By SHEEBA ALAM | INNLIVE
A sheer example of the multicultural and unity in diversity among Indians.
Fifty-five year old Bhabotaron Paik is a forest guard at the Neitidopani forest reserve in the faraway western edge of Sundarbans jungles. But before he dons his khaki uniform every day, he bathes, wears his dhoti and puts on an orangegamchha (stole) on his bare shoulders, a red tilak (mark) on his brow and heads out, barefoot, to the "Bon Bibi temple" to present her bhog (the offering of food that is made to Hindu deities).
First, he cleans her temple, washes the goddess' utensils before performing anaarti and reciting some mantras. A fellow priest bangs the gong and Paik blows the conch. Then he offers sandeshas bhog for the deity. A portion of it is distributed as prasad to all those participating in the puja. Nothing's unusual for the volunteering priest - except that the goddess, Bon Bibi (Lady of the Forests), is a Muslim deity, worshiped mostly by Hindu devotees.
Bon Bibi's shrine is located at the entrance within the doubly wired fenced office of the reserve forest under the Sundarbans Biosphere Reserved area. Paik has served as the official priest in the isolated office in one of the densest forest area.
He is regular in his puja for the last 30 years. "Ma doesn't discriminate amongst her devotees. So why should we? Everyone prays to her here," says the priest.
In times of religious segregation and faith based identity, Bon Bibi perfectly symbolises the intricacies of Indian religious confluence. In the finery of a Hindu goddess, she sports a mark of red vermilion in the parting of her hair, hands full of gold bangles epitomising the perfect Hindu bride. A golden crown on her head, she stands in the midst of her brother Shujaan Ali and Dukhi (a young boy she had saved in the jungle) along with a tamed "Gazi and Narayani - the villains - and Dakhin Rai the evil tiger" all by her side.
"It is due to Bon Bibi's mercy that we are alive and earning a decent livelihood", says Paik after reciting the Sanskrit mantras that names all the Hindu gods in addition to Bon Bibi. As the mythology goes, a young Bon Bibi was brought here from her home in Saudi Arabia and deserted by her father (a trader) at the behest of her step mother.
Later she became the goddess of the jungles and safeguarded her devotees from the dark and the wild. It is said none of the villagers ever dare enter the jungle without offering prayers to Bob Bibi - be it a Muslim, Hindu or Christian. Paik explains, "Each time we go to the jungles we make a promise to Ma Bon Bibi: that we will not take more than we require from the forest, or else we antagonise her".
In the nearby small fresh water pond constructed by the forest department, the royal Bengal tigers, icons of the delta forests, come every day to drink fresh water from across the heavily fenced office. A notice board marks the daily timing of the visits. The pug marks and the cameras at the watch towers maintain track of their movement. However, a few years ago, Debnath Mondal - a tiger rescuer - was attacked by a tiger very close to Bon Bibi's temple.
"It was prayers that brought me back," says Mondal. "I was lying in the hospital for three months. I still cannot hear or see properly from my left ear and eye," he says, pointing towards his injured face.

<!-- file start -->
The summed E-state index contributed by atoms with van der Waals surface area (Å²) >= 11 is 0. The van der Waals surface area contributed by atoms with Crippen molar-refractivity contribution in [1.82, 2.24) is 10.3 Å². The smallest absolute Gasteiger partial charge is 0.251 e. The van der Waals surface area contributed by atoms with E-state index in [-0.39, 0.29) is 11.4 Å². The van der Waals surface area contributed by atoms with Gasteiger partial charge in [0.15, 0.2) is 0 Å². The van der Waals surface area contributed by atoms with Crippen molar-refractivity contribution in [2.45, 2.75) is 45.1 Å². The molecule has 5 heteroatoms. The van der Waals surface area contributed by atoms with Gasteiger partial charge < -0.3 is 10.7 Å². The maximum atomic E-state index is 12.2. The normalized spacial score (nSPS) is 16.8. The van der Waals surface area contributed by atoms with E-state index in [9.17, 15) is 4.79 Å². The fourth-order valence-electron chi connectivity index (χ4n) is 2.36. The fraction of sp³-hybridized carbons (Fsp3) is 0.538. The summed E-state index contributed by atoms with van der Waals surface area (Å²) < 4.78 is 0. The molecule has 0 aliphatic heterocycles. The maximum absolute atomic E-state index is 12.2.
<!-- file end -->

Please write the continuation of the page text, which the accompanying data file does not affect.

Another Bon Bibi devotee and a tiger rescuer from the nearby Bali islands Mritunjay Mondal says philosophically, "We have to cohabit. The world is not just for humans. These jungles are also for the wild. And this is where our Goddess keeps us safe. She does not discriminate amongst her devotees, the tiger does not either, only we humans do."
The evenings are pitch dark and amid the silence, Jatra (folk theatre) artistes enact the story of Bon Bibi. Artists dress up to perform as Bon Bibi, her accomplice/brother Shujan Ali and the outlaw Gazi, who sold off Dukhi, 10, to traders from Saudia Arabia in exchange for honey from the jungles.
Men and women sit together in low light near the numerous shrines to hear the religious saga and show their devotion and solidarity towards each other, living in these high-risk jungles.
Men, women, honey collectors, mangrove growers, crab seed collectors, fishermen, boatmen all carry a Bon Bibi statue in their bags, wear amulets blessed by the goddess or tie a small idol of the deity to a mangrove tree branch to keep away the wild and the evil when they are at work. "The goddess enlightens people to go back as soon as their requirement is fulfilled, that is keeping the order of the jungles," explains Nityanand Roy Karmakar, a forest ranger who has been in the reserve area for the last two years.
The Sundarbans are a medley of several islands large and small, where land meets water and tides smudge the boundaries, eating away portions of earth every day. Inhabitants in the far-flung villages completely depend on water and jungles for livelihood. Every large wave brings in a splash of salt water, mixing it with the fresh water of the three major rivers - Ganga, Brahmaputra and Meghna - that flow out to the sea. About 40 lakh people live in an area of 4,000 square kilometers on the Indian side of the delta region, that extends a further 10,000 square kilometers in Bangladesh.
More than 70 percent of the area is free of human habitation but the rest is very densely populated. It is hard to fence the jungles and divide the fresh from the salt water even as humans and wildlife coexist side by side. But the blessings of Bon Bibi, as popular belief holds, makes life just a little bit easier, in this difficult terrain.